There is little, in the conventional sense, to see in Walead Beshty’s first solo exhibition at Regen Projects. The vibrant, chromatic ribs of the Black Curl series, for example, derive from chance effects of colored light on photographic paper. A separate set of light jet prints, in shallow, plexi boxes, assume the scale and look of the curl series, yet comprise scans of similar pieces from Beshty’s 2011 Natural Histories catalog. As the artist has extensively theorized, such works serve to politically rearticulate the medium, focusing less on the photographic image, its absent referent, and the melancholic, psychical matter that spans the gap. Beshty’s photographs do reveal their indices, though the images are neither windows nor mirrors but flat, concrete parts that coextend with the industrial, economic, and social conditions of their making.(a)

"I try to embrace all the outcomes of the work [and] not repress any of it," Beshty once remarked to Bob Nickas. The evidence takes form in the shredded and mulched composites of the artist’s "failed or ‘unshowable’" works, as well as Damiani Editore’s test prints of Beshty’s Selected Correspondences 2001-2010 catalog.(b) The publisher’s economical methods yield one of the exhibition’s more amusing sights, as Beshty’s photographs of Berlin’s abandoned Iraqi embassy (Travel Pictures, 2006/2008), already discolored by airport X-Ray machines, are overlaid with test prints from Damiani’s other projects—including a Zenith watch spread. These visual contingencies appear to have comparable functions as the X-Ray inscriptions on Travel Pictures and Transparencies (2006 -), or the wear-and-tear of the FedEx series (2007 -), in acknowledging facets of art’s transport and distribution that rarely fit the gallery’s miraculating narrative. Yet if the earlier projects expand the photographic conversation, in part, by drawing focus to state and corporate administration of navigable, visual fields, the test prints reinforce a discursive insularity that permeates the exhibition. Notwithstanding its valuable, ethical imperative, "PROCESSCOLORFIELD" purports that the laying bare of artistic production is automatically good, even when the works on view reduce public agency to the dutiful acknowledgement that, indeed, the artist has held himself accountable.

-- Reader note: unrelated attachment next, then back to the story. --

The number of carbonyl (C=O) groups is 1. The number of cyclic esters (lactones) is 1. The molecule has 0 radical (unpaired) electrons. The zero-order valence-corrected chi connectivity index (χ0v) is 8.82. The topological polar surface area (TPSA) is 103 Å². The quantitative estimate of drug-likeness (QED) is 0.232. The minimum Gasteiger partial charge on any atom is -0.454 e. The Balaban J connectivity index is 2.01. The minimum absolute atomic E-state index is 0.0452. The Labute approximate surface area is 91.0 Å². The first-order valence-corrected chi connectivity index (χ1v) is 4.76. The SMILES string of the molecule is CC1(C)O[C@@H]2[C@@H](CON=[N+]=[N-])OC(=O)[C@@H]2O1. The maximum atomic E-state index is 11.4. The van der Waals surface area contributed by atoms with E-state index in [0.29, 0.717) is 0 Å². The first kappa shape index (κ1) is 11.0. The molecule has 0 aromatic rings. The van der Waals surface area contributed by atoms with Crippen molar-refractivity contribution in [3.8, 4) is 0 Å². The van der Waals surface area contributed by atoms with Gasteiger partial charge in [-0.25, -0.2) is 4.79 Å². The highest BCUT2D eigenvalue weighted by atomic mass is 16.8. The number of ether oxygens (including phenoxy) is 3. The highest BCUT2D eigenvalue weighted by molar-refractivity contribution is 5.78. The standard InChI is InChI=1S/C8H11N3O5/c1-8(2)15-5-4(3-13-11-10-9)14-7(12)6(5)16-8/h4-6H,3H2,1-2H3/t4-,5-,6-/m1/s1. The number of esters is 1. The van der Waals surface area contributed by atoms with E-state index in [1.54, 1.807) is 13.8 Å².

The gallery does not escape Beshty’s scrutinizing eye. Hanging throughout Regen Projects are the polished Copper Surrogates (2009 -) and powder-coated, steel bases that replaced gallery tables and desks during two previous exhibitions. Oxidized with the incidentally expressionistic marks of past use, these portrait-oriented slabs fall in line behind their titular progenitors, recalling Allan McCollum’s hope that through the "prop"-like function of his own Plaster Surrogates and Surrogate Paintings, "the gallery itself would become like a picture of a gallery by re-creating an art gallery as a stage set."(c) Following May I Help You?, a 1991 collaboration with Andrea Fraser at American Fine Arts, Co., in which Fraser’s surrogate gallery staff soliloquized before an exhibition of McCollum’s Plaster Surrogates, Beshty’s riffs seem anachronistically tame, risking formalistic pacification of the very institution that they endeavor to test. While Beshty has argued for the "re-use" and "recombination of dominant scripts," the question of the critical efficacy of his means, in this exhibition, remains just that.(d)

(a) "Roundtable Discussion on Abstraction and Photography with Christopher Bedford, Walead Beshty, Liz Deschenes, and Eileen Quinlan." Frieze. September 2009.

(b) "Open Source: Walead Beshty in Conversation with Bob Nickas." From Walead Beshty: Natural Histories. Zürich: JRP|Ringier, 2011.

(c) "Allan McCollum Interviewed by Thomas Lawson." From Allan McCollum. William Bartman and Thomas Lawson. Los Angeles: A.R.T. Press, 1996.

(d) "Open Source: Walead Beshty in Conversation with Bob Nickas." From Walead Beshty: Natural Histories. Zürich: JRP|Ringier, 2011.